Winchester Boys at Work on Basgo Nunnery, Ladakh

Winchester College

Lotus Flower Trust has enjoyed working in partnership with Winchester College for a number of years on a variety of extremely challenging projects that have changed the lives of many young people in remote communities in India, and left a lasting impression on the Wykehamists (former pupils of the College) who have taken part. Throughout the year students from the school, through their own efforts, raise funds to pay for a whole project. They then embark on a life-changing trip to India to meet the children, carry out the building work on the project as well as experiencing the wonders and challenges of trekking in the Himalayas. It is a mutually beneficial relationship which profits the students of Winchester with a wealth of cultural experience as well as children in India who desperately need help.

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Here are some of the projects which students from Winchester College have worked on and completed so far:

Latest Project for Winchester College Boys

Lamdon Jamyang School, Residential Accommodation, Khalatse, to be funded by Winchester College: At a recent meeting with Committee members from the school, a site for the new accommodation, across the Indus River and away from the main road, was agreed. The team met with architect Rigzin Namgyal, who specialises in Passive Solar Construction, and is keen to help with plans. Currently there are 140 pupils at the school – the Committee sponsors 20 and a further 30 children are funded by local Ladakhi people. The remaining pupils pay £5 per month for their education (which amounts to a great deal for most families). The project will cost £60,000 to build over 2 years. Thirty boys from Winchester began work on the project foundations in August 2016.

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The Himalayan International Primary and Middle School, Missoorie, Uttrakhand, Funded by Winchester College in 2015

Missoorie is one of the old British Hill Stations and is visited by both Indian and foreign tourists. The children of this mountainous area are at great risk of missing out on a brighter future and job opportunities if they do not receive a good education.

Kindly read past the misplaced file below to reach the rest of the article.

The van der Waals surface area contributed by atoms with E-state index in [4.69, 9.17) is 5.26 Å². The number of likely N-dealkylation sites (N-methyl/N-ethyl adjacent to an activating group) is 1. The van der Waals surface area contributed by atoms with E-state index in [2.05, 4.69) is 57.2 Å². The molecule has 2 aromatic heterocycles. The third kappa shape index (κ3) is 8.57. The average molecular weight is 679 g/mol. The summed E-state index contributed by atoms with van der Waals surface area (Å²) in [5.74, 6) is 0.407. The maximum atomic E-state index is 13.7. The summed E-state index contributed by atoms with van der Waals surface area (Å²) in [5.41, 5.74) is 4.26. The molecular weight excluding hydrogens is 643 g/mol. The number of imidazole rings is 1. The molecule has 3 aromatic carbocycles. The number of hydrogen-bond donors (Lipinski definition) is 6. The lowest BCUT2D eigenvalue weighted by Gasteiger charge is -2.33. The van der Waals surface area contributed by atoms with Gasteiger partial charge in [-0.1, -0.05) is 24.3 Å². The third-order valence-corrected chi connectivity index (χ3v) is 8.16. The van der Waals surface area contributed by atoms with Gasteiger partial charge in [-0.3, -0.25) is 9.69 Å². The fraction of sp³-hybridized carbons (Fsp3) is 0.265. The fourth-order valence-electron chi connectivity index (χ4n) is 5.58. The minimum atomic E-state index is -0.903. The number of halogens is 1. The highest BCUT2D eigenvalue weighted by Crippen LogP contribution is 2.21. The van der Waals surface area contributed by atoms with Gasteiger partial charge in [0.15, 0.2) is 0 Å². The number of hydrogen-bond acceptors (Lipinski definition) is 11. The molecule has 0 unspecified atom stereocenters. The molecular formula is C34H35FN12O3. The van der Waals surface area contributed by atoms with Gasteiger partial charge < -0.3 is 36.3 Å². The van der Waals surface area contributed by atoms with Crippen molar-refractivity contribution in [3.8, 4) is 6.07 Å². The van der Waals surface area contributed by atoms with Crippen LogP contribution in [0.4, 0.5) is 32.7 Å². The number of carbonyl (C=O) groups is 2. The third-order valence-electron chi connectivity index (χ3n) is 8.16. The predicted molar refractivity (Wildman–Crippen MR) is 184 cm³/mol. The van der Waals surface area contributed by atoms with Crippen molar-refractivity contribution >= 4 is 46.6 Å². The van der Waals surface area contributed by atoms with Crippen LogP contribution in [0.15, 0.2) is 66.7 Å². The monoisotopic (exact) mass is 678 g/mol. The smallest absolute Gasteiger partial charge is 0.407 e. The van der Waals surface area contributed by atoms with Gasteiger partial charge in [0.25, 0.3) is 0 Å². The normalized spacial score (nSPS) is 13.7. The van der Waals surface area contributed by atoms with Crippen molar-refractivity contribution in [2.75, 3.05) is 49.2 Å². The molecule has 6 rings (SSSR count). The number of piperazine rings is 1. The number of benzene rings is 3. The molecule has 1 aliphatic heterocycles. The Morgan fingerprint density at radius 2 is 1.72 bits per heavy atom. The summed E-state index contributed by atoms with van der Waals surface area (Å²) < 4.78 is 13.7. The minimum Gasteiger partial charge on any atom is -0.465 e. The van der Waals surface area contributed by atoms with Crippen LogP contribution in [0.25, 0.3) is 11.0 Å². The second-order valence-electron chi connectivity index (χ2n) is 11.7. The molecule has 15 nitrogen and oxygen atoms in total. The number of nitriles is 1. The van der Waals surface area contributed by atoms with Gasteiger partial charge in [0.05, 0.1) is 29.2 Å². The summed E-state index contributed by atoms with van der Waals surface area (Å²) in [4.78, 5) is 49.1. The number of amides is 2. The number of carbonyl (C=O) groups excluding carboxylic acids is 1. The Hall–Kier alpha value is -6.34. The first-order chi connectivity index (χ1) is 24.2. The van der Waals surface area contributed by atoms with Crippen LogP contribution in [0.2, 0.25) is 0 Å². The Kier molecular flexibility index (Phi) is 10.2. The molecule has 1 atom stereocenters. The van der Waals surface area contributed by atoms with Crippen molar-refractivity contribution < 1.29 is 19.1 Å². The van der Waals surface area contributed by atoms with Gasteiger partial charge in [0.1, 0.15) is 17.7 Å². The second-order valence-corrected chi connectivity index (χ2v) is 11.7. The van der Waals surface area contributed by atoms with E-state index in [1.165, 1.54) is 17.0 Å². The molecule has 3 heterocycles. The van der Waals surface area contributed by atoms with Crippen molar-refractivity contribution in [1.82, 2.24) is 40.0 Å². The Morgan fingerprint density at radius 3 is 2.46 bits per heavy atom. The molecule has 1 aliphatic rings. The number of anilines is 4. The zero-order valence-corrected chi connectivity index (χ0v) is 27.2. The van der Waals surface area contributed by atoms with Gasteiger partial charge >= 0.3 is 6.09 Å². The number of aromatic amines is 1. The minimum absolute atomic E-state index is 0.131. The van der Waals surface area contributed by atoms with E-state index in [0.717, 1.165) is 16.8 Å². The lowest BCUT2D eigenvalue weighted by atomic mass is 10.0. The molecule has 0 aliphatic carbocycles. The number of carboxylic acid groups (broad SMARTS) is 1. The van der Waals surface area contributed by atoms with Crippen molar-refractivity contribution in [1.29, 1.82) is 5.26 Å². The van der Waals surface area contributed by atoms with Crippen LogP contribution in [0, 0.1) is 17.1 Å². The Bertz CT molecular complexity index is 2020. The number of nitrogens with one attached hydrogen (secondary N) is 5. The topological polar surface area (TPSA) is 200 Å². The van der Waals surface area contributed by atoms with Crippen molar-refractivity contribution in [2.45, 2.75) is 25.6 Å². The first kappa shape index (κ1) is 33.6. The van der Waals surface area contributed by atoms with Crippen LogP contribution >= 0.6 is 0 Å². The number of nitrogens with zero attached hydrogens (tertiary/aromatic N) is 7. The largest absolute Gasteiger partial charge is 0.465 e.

The Trust has been approached by S.P. Chamoli, Chairman of the Indian Mountaineering Foundation and of the School, to support his Trustees and the local villagers to build a new school for 200 pupils. The school will cost £36,000 to build on generously donated land.

At the moment the children all go to school in rented accommodation which accommodates 60 children, but they have recently been served notice to quit the premises. The education offered to children in this area is poor, with the notable exception of this school, and there is an enormous demand from the villagers, parents and children alike for a new purpose built school to be constructed.

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We are grateful to Winchester College for agreeing to sponsor this project. A team of 15 boys aged 16 and 17, plus 3 staff from Winchester College, worked on the building site in April 2015, clearing the area for the foundations of this new school. They all enjoyed meeting and entertaining the local children. The team then trekked close to the Har Ki Dun Trail in the north west of Uttrakhand. It was a very steep climb and the boys persevered through rain and perfectly formed giant snowballs, a highly unusual phenomenon, falling from the sky which caused a white out on the final day. They then visited the amazing Golden Temple at Amritsar as well as taking in the spectacular Flag Ceremony at the Wagga Gate on the Indian/Pakistan border. The project is now complete.